Facts matter: Sign up for the free Mother Jones Daily newsletter. Support our nonprofit reporting. Subscribe to our print magazine.

Realistically speaking, there’s not much chance that Congress will pass either Obama’s jobs bill or his new deficit plan. To a large extent, both things are more about political positioning than they are about actually passing legislation. Matt Yglesias spins this out:

In that context, the biggest news out of today’s deficit plan from President Obama probably isn’t the plan itself but an ancillary veto threat. We’ve long known that the White House favors higher taxes on the rich, and also that it’s willing to consider agreeing to some very right-wing notions about Medicare spending as part of a grand bargain to get it. Today, though, the president is clearly stating for the first time that he will veto any plan from the super committee or elsewhere that cuts Medicare benefits without raising taxes on the wealthy. That has practical importance and makes it much more likely that we’ll end up getting the super committee trigger cuts rather than a new Democratic rollover.

If Obama sticks to his veto threat, this is true. And I suspect he will stick to his veto threat. After all, if this is mostly about political positioning, then the position Obama very clearly wants to monopolize is that he’s the guy who defends middle-class entitlements while demanding that the rich pay their fair share. A veto threat is a good way to dramatize this, and an actual veto would be even better.

The next step is for congressional Democrats to rein in their parochial interests and back this up loudly and completely. I don’t know if they’re smart enough to do this, but if they do, it would be pretty good branding. Republicans are the party of low taxes on millionaires even if it means a higher deficit; Democrats are the party of fiscal prudence and making millionaires pay the same tax rates as the rest of us. If they can really stick to this, every scrap of polling evidence suggests it would be pretty popular.

THE TRUTH...

is the first thing despots go after. An unwavering commitment to it is probably what draws you to Mother Jones' journalism. And as we're seeing in the US and the world around, authoritarians seek to poison the discourse and the way we relate to each other because they can't stand people coming together around a shared sense of the truth—it's a huge threat to them.

Which is also a pretty great way to describe Mother Jones' mission: People coming together around the truth to hold power accountable.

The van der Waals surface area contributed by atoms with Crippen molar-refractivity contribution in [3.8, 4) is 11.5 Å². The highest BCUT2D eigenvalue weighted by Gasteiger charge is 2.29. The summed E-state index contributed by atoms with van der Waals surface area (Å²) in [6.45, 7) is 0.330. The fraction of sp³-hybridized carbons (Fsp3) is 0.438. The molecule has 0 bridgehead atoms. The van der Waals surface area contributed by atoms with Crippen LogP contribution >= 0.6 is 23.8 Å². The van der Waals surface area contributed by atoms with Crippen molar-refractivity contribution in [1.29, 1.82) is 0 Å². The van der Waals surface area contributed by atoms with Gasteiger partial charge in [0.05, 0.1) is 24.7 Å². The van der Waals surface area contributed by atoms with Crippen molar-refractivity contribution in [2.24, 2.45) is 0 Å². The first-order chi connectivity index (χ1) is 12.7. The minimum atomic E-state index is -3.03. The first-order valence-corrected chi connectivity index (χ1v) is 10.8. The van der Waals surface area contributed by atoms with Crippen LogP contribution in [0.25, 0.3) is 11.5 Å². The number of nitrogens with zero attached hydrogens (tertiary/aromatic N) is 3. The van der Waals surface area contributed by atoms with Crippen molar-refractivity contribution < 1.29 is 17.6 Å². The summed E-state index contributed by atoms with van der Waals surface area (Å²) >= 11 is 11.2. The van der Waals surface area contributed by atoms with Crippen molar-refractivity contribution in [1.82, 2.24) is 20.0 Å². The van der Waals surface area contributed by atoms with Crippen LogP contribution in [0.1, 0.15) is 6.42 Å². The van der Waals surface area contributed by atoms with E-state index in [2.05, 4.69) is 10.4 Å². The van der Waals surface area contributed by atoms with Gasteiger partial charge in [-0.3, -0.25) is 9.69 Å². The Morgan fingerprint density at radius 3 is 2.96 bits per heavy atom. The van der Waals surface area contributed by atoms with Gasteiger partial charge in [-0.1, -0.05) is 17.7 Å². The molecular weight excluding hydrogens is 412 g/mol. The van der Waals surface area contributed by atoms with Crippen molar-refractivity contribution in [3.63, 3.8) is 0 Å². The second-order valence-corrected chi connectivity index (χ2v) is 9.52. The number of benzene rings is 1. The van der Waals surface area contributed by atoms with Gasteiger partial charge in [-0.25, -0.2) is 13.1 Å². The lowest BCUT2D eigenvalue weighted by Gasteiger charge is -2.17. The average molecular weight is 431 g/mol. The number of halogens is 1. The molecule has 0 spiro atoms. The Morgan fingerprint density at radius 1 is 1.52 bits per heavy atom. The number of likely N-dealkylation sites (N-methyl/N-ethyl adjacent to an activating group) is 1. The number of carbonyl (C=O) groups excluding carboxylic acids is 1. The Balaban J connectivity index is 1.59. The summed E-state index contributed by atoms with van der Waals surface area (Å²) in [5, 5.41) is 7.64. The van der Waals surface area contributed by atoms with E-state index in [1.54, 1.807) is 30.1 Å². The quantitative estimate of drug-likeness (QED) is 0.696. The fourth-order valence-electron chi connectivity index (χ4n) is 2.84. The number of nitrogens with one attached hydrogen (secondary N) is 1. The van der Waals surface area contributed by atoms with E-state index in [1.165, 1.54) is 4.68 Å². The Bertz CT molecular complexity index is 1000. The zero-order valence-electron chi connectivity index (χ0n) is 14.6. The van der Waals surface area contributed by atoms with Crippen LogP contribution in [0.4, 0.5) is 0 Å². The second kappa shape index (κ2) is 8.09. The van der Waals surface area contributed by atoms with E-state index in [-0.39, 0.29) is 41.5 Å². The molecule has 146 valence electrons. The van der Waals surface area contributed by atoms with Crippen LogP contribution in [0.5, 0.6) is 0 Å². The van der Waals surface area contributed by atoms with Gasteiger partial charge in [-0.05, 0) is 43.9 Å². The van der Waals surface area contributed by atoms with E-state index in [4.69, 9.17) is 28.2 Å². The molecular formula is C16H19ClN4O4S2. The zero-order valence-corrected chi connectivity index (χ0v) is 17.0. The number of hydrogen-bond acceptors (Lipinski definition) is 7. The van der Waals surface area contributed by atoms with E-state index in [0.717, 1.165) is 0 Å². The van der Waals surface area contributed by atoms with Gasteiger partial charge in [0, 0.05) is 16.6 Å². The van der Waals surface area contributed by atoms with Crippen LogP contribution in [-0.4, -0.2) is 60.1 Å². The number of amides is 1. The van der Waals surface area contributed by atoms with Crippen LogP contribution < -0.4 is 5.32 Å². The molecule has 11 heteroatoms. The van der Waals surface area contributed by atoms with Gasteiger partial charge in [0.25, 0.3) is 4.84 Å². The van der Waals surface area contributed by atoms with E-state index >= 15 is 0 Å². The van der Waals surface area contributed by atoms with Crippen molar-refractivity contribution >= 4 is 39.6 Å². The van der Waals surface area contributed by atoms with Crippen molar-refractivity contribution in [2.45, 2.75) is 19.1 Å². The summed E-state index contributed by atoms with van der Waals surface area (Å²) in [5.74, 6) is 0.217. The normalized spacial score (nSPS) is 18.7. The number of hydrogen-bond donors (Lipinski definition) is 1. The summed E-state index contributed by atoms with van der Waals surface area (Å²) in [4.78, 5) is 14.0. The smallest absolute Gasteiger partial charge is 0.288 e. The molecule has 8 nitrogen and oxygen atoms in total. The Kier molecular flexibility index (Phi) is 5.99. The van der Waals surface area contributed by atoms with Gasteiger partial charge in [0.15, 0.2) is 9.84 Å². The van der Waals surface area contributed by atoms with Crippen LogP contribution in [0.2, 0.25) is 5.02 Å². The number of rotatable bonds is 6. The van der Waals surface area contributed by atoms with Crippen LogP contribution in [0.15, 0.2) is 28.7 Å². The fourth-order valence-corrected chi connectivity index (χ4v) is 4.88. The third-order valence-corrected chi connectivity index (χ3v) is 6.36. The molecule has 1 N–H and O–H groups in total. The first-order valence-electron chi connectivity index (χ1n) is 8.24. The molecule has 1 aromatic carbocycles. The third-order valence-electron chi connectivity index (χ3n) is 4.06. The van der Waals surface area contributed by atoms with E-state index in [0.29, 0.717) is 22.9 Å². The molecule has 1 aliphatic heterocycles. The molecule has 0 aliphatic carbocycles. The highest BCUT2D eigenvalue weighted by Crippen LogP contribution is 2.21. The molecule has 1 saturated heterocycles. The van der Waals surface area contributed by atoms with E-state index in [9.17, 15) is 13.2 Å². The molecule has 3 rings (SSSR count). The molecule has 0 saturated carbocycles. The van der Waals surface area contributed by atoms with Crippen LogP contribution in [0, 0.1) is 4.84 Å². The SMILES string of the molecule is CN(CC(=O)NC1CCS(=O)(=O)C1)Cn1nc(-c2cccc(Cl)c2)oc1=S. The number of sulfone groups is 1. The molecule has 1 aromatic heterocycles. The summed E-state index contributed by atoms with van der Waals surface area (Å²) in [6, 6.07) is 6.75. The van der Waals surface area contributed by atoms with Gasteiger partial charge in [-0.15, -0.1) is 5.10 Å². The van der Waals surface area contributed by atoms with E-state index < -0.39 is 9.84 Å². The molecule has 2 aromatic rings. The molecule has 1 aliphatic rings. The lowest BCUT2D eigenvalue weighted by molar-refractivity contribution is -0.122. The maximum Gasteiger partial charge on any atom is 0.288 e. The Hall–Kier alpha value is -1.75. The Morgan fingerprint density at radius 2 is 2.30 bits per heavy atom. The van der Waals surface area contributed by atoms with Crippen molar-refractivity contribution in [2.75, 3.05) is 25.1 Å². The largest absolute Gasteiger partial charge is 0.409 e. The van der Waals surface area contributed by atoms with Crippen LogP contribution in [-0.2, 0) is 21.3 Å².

And right now, we need to raise about $400,000 from our online readers over the next two months to hit our annual goal and make good on that mission. Read more about the information war we find ourselves in and how people-powered, independent reporting can and must rise to the challenge—and please support our team's truth-telling journalism with a donation if you can right now.

payment methods

THE TRUTH...

is the first thing despots go after. An unwavering commitment to it is probably what draws you to Mother Jones' journalism. And as we're seeing in the US and the world around, authoritarians seek to poison the discourse and the way we relate to each other because they can't stand people coming together around a shared sense of the truth—it's a huge threat to them.

Which is also a pretty great way to describe Mother Jones' mission: People coming together around the truth to hold power accountable.

And right now, we need to raise about $400,000 from our online readers over the next two months to hit our annual goal and make good on that mission. Read more about the information war we find ourselves in and how people-powered, independent reporting can and must rise to the challenge—and please support our team's truth-telling journalism with a donation if you can right now.

payment methods

We Recommend

Latest

Sign up for our free newsletter

Subscribe to the Mother Jones Daily to have our top stories delivered directly to your inbox.

Get our award-winning magazine

Save big on a full year of investigations, ideas, and insights.

Subscribe

Support our journalism

Help Mother Jones' reporters dig deep with a tax-deductible donation.

Donate